In terms of colour temperature, Godox claims it to be 5600k +- 200k. I don’t own a colourimeter to that’s a tough claim to test scientifically, but at least anecdotally I never had reason to suspect this was not true. Images and video shot with the light looked good, and colour matched with daylight coming through my windows. To my eye, there was no noticeable colour shift while the light warmed up. I’m very happy with the quality of light that’s output from the head, and it certainly gives you a great starting point before you put your chosen modifier onto it.
Perfect Light Modifier Pairing?
Speaking of light modifiers, I might have found the perfect pairing for the SL-60. It’s called the Lantern Softbox and it’s made by Aputure. This softbox has some directionality to it, but it also has a lot of spill around the edges from the globe shape that helps to spread light around a wider area. It’s a fantastic solution if you only have one light, but you want to light a relatively large part of a room with a nice soft look.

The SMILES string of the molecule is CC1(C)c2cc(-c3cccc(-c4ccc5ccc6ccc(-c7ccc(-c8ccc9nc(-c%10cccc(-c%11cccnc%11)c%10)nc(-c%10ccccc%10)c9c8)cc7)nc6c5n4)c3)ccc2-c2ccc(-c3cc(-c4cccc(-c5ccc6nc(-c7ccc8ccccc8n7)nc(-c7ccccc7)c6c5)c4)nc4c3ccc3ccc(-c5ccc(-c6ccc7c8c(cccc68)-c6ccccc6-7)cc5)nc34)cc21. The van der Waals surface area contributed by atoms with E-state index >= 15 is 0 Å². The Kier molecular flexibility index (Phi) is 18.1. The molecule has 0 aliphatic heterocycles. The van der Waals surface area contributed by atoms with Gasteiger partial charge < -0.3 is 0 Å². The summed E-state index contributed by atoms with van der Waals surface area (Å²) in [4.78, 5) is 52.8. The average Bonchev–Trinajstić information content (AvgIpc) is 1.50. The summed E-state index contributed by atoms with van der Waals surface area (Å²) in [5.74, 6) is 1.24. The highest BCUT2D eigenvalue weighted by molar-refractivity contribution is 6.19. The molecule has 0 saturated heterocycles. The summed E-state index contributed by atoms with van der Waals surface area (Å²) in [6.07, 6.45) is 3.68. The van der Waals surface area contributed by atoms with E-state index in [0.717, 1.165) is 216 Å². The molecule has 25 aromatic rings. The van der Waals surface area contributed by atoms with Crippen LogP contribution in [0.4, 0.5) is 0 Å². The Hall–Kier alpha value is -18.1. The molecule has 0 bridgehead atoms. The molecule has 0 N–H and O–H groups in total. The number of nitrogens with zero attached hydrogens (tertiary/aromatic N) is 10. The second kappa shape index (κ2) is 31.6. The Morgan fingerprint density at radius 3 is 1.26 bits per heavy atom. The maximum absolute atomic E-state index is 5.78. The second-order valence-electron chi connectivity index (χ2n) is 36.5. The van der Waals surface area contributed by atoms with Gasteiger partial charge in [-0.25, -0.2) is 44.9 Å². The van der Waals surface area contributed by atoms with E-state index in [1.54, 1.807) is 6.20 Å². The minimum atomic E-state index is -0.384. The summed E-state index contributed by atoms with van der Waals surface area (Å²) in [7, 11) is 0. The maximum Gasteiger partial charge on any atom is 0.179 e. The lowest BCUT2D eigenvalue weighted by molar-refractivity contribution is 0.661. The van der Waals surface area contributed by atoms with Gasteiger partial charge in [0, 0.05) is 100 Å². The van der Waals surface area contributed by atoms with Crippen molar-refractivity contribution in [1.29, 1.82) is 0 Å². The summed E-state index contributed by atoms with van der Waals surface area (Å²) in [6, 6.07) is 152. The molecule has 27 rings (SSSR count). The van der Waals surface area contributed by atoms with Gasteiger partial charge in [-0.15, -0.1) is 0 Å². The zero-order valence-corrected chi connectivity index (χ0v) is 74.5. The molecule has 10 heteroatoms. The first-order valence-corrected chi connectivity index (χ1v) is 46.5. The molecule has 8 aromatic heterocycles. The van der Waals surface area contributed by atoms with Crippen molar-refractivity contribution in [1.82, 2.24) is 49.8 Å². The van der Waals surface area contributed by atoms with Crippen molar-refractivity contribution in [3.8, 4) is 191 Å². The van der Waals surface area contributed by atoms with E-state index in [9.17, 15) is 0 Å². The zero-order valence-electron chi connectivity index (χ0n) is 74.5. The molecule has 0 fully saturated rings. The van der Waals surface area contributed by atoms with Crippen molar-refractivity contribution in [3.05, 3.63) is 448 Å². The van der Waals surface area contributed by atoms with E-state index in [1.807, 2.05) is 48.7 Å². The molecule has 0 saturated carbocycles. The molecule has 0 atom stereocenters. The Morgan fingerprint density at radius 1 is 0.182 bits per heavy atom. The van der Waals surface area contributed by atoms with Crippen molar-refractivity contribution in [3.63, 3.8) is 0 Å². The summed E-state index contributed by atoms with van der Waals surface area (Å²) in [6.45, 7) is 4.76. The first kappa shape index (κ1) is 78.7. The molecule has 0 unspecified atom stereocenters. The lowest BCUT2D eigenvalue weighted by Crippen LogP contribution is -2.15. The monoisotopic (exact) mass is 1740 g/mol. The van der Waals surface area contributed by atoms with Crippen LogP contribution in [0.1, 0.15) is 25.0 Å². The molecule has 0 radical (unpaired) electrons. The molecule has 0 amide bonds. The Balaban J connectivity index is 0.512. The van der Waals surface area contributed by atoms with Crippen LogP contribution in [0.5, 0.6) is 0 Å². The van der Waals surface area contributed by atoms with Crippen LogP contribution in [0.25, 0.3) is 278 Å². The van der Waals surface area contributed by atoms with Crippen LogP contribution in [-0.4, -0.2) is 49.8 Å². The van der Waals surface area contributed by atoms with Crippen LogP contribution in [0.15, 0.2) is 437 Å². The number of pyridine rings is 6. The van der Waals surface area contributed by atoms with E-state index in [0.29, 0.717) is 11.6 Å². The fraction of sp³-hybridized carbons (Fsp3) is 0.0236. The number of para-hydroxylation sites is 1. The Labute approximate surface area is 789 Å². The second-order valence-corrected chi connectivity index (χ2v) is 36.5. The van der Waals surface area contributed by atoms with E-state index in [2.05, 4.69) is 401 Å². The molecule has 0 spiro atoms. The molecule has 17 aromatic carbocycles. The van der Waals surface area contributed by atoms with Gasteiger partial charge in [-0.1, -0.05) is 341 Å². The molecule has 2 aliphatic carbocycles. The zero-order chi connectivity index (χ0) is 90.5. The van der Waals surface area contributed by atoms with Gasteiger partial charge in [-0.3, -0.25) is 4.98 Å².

The Lantern also comes with a scrim that can be attached to the light to control and shape that spill. If you want the light to only shoot forwards, that’s doable. If you want to create top-down product videos for Youtube, this modifier works incredibly well as a single-source solution. It’s available on Amazon, but for some reason, it’s often cheaper on B&H Photo. I bought mine from B&H for under $100.
Thoughts and Conclusions
The Godox SL-60 completely surpassed my expectations. In the past, I have used rectangular LED panels, but this time I needed a light that would work with traditional light modifiers such as softboxes and reflectors. With the SL-60 being a COB light, it has a much more traditional design that will be familiar to photographers. The standard Bowens mount on the front gives you access to an incredible range of 3rd party modifiers.